Bornean Orangutan

Bornean Orangutan


Most of lowland Borneo.


All levels of lowland primary rain forest. Almost totally arboreal. Rivers and streams make natural boundaries.


Coloration of the orangutan varies from orange to brown to maroon. From the top of the head a fringe of hair lies toward the forehead. On the arms the hair runs in both directions toward the elbow to help shed rainwater. Orangutans have an almost hairless dished face except that adults have whiskers on the cheek and chin. The skull is narrow and heavy. No neck is visible. Muzzles are massive, rounded and protecting. Adult males have fatty flanges around the deep-set eyes and a throat pouch of large laryngeal air-sacs which extends under the arms and over the shoulders. This enables the male's voice to carry half a mile. The orangutan has long arms and short legs. Legs may go at right angles to the body for better maneuverability in the trees. Hands are long, slender and prehensile with curved fingers. The thumb is short and set close to the wrist. Feet are hook-like with a reduced big toe similar to hands. Fingers and toes show strongly curved nails. Lifespan is 30 years in the wild, 50 years in captivity. There is obvious sexual dimorphism.

Bornean Orangutan

Brachiation in trees involves the use of all limbs, with the feet as effective as hands. Movement is cautious in adults with no leaping or jumping. They may make young trees sway dramatically in order to reach the next tree. On the ground, orangutans walk quadrupedally with feet clenched and 'knuckle-walking.' Groups consist of an adult female with one or two young. Males are generally solitary, avoiding other males of their species by bellowing, branch-shaking, branch-throwing. Males may sometimes become nomadic and leave their native territory. Sometimes adolescents (beginning about five to eight years of age) of both sexes may travel in twos and threes. Nests are in closed canopy, 20 to 80 feet above the ground, made with large branches and leaves and sometimes a 'roof.' A new one is generally made every day. Some tool use has been recorded: using a forked stick to reach other trees, using sticks as levers, and using large leaves as umbrellas.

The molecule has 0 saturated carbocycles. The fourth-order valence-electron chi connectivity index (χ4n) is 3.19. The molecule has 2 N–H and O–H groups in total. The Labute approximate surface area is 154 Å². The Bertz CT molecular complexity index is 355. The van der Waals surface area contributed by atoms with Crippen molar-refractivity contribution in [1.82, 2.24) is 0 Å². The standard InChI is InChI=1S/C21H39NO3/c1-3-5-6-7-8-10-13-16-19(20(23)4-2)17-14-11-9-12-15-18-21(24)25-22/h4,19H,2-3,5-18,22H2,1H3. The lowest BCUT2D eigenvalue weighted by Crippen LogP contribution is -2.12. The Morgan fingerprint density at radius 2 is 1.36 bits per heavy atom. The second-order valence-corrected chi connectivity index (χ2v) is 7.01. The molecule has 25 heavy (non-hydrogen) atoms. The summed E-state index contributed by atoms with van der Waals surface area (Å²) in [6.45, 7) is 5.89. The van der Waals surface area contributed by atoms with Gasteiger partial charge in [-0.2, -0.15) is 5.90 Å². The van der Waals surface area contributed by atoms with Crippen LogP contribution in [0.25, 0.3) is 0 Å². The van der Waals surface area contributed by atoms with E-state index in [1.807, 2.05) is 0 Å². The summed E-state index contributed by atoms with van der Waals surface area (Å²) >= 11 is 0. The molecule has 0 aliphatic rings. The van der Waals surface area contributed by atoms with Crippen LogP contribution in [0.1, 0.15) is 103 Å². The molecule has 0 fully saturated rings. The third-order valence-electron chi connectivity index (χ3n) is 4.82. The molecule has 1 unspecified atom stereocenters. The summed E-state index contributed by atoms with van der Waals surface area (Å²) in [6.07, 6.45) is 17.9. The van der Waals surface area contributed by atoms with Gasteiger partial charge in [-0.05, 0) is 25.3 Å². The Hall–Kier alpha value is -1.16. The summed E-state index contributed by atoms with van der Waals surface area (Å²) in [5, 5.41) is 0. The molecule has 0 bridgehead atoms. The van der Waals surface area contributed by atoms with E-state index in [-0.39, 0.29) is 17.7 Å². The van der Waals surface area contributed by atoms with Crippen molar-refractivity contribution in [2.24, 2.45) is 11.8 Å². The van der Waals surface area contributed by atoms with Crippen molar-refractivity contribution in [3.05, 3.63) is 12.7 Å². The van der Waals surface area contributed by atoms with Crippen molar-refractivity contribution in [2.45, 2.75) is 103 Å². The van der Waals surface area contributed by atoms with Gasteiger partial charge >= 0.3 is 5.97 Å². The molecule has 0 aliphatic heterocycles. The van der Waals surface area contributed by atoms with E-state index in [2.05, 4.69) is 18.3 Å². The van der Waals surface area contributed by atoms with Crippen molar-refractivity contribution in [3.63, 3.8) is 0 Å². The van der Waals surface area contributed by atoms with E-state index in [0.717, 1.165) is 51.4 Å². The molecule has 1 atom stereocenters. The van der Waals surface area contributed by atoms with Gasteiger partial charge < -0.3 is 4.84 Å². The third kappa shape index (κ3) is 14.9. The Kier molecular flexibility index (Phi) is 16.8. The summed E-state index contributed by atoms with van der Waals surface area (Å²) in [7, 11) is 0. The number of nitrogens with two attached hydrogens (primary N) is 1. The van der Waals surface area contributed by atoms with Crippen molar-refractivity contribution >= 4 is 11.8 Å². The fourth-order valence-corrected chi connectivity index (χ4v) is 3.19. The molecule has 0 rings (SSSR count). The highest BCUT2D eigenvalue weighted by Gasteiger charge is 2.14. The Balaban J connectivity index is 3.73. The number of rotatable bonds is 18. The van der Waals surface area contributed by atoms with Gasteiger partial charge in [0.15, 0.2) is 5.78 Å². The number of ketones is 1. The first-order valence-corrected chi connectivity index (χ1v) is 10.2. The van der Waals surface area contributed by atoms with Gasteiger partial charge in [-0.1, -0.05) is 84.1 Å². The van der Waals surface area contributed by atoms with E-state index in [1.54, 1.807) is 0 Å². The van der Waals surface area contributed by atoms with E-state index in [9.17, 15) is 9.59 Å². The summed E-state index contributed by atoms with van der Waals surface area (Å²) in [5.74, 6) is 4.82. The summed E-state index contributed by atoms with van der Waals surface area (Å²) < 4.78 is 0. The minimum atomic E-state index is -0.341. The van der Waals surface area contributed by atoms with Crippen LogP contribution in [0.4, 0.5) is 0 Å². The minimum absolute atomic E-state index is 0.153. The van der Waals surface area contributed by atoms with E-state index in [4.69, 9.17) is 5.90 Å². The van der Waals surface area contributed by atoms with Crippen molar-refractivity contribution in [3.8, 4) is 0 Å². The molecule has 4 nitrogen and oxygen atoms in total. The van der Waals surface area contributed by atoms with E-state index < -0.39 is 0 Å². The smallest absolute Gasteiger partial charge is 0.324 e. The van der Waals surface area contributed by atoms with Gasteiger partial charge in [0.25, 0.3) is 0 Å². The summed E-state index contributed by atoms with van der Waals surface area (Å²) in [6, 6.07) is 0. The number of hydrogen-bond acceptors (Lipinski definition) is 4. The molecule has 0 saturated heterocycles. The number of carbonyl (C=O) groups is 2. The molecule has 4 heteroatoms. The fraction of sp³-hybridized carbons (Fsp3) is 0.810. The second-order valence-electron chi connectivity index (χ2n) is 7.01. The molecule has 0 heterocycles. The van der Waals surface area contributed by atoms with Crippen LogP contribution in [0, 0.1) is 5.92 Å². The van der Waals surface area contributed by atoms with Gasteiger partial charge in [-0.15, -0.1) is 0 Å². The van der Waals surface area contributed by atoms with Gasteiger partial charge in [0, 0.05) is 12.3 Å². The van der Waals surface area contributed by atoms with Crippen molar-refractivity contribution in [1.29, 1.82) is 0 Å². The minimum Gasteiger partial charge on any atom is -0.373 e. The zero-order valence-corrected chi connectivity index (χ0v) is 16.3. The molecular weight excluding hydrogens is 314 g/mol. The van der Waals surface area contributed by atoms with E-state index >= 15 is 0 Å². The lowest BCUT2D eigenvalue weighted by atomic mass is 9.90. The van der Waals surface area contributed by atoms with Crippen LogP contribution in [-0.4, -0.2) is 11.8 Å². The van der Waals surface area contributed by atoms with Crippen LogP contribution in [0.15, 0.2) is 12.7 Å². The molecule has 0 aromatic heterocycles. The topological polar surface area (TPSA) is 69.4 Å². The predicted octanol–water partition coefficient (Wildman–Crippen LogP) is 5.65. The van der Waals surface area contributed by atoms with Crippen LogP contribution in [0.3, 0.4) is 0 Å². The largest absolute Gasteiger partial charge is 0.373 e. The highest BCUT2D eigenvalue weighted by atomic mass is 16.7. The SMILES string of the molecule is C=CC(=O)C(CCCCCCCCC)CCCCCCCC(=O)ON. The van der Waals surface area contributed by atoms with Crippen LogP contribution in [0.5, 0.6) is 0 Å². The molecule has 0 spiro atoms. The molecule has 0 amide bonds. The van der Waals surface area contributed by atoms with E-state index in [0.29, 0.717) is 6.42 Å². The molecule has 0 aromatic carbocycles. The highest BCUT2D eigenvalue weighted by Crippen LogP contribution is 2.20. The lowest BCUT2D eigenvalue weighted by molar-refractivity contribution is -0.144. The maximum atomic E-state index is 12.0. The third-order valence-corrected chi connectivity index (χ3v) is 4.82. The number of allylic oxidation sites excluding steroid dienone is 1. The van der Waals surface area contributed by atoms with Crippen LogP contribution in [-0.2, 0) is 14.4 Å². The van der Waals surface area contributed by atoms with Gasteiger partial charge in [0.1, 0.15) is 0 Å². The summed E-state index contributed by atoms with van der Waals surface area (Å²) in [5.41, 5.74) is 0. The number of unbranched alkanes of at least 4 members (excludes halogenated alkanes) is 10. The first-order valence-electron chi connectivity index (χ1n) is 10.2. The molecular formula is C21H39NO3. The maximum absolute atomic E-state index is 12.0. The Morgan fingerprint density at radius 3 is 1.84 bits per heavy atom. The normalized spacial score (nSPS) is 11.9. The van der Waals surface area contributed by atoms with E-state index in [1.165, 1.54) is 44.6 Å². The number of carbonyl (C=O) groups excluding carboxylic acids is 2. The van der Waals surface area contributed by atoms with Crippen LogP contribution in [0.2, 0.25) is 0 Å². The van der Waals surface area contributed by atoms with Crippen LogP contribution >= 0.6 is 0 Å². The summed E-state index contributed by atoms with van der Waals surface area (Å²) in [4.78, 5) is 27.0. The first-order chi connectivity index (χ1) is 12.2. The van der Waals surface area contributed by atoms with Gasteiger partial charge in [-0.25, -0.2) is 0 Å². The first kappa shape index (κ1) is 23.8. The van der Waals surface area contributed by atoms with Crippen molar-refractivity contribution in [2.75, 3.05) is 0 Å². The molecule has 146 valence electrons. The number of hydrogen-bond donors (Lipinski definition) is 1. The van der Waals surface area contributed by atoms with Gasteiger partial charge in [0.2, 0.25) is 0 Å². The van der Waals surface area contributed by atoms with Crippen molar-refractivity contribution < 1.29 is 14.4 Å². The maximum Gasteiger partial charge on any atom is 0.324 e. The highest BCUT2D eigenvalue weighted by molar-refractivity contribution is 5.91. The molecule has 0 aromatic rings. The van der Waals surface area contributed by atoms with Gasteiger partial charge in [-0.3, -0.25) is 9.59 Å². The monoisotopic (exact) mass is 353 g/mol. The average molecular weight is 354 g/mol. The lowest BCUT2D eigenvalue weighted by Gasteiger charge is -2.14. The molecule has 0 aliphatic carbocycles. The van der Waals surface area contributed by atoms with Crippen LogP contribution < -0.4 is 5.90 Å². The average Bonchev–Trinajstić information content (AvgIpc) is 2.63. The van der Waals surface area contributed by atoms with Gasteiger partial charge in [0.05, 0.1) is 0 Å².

The males find females by calling for them. Menstrual cycle runs 30 to 35 days. There is no sexual swelling during estrus, but shows slightly during pregnancy.  Gestation lasts about 244 days. One baby is born, rarely two, any time of the year. Birth weight is about four pounds (1800 grams). Babies are born approximately every five years; the mother does not conceive while she is nursing. Mothering is a learned behavior. The baby begins to cling to its mother during the first day or two. After approximately one year, the baby begins to eat solid food. The baby is weaned at about three years and reaches sexual maturity in females at about six to seven years, and in males about ten years. Cheek flanges occur at about 12 to 14 years at which time the males become more solitary.

Interesting Facts:

There are two subspecies of orangutans, the Bornean (P. p. pygmaeus) and the Sumatran (P. p. abelli), which has hair which is longer and lighter. Orangutans developed earlier than gorillas and chimpanzees. Their prehistory covers a wider range than they now inhabit. Some people consider orangutans more intelligent than chimpanzees.